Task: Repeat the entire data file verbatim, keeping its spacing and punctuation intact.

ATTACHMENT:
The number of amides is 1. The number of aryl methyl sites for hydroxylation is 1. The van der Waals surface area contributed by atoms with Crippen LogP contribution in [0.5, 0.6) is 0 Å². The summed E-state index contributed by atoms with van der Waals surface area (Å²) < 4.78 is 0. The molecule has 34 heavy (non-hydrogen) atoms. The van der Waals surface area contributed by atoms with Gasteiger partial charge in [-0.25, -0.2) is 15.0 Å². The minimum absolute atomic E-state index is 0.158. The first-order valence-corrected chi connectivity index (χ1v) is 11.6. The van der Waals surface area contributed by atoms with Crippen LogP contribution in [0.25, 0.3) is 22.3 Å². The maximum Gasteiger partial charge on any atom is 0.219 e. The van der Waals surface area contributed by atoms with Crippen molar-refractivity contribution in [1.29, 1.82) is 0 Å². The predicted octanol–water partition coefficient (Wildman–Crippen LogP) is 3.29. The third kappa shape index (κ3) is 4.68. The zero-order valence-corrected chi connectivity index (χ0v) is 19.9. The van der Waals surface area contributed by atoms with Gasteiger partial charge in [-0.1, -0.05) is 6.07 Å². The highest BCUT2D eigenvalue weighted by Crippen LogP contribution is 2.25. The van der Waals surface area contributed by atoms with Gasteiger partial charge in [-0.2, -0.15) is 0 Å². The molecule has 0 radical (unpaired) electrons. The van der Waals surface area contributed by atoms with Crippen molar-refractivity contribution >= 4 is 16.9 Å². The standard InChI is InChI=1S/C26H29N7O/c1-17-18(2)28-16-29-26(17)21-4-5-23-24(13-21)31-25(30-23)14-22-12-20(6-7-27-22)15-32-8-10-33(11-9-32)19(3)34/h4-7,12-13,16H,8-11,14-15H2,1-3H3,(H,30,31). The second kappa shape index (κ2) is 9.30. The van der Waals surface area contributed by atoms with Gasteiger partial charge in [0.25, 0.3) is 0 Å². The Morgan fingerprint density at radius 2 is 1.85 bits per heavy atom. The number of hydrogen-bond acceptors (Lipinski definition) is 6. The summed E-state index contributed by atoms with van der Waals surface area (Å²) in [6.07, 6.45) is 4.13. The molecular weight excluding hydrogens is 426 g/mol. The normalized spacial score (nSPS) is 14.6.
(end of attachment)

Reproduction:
The number of amides is 1. The number of aryl methyl sites for hydroxylation is 1. The van der Waals surface area contributed by atoms with Crippen LogP contribution in [0.5, 0.6) is 0 Å². The summed E-state index contributed by atoms with van der Waals surface area (Å²) < 4.78 is 0. The molecule has 34 heavy (non-hydrogen) atoms. The van der Waals surface area contributed by atoms with Gasteiger partial charge in [-0.25, -0.2) is 15.0 Å². The minimum absolute atomic E-state index is 0.158. The first-order valence-corrected chi connectivity index (χ1v) is 11.6. The van der Waals surface area contributed by atoms with Crippen LogP contribution in [0.25, 0.3) is 22.3 Å². The maximum Gasteiger partial charge on any atom is 0.219 e. The van der Waals surface area contributed by atoms with Crippen molar-refractivity contribution in [1.29, 1.82) is 0 Å². The predicted octanol–water partition coefficient (Wildman–Crippen LogP) is 3.29. The third kappa shape index (κ3) is 4.68. The zero-order valence-corrected chi connectivity index (χ0v) is 19.9. The van der Waals surface area contributed by atoms with Gasteiger partial charge in [-0.1, -0.05) is 6.07 Å². The highest BCUT2D eigenvalue weighted by Crippen LogP contribution is 2.25. The van der Waals surface area contributed by atoms with Gasteiger partial charge in [-0.2, -0.15) is 0 Å². The molecule has 0 radical (unpaired) electrons. The van der Waals surface area contributed by atoms with Crippen molar-refractivity contribution >= 4 is 16.9 Å². The standard InChI is InChI=1S/C26H29N7O/c1-17-18(2)28-16-29-26(17)21-4-5-23-24(13-21)31-25(30-23)14-22-12-20(6-7-27-22)15-32-8-10-33(11-9-32)19(3)34/h4-7,12-13,16H,8-11,14-15H2,1-3H3,(H,30,31). The second kappa shape index (κ2) is 9.30. The van der Waals surface area contributed by atoms with Gasteiger partial charge in [0.25, 0.3) is 0 Å². The Morgan fingerprint density at radius 2 is 1.85 bits per heavy atom. The number of hydrogen-bond acceptors (Lipinski definition) is 6. The summed E-state index contributed by atoms with van der Waals surface area (Å²) in [6.07, 6.45) is 4.13. The molecular weight excluding hydrogens is 426 g/mol. The normalized spacial score (nSPS) is 14.6.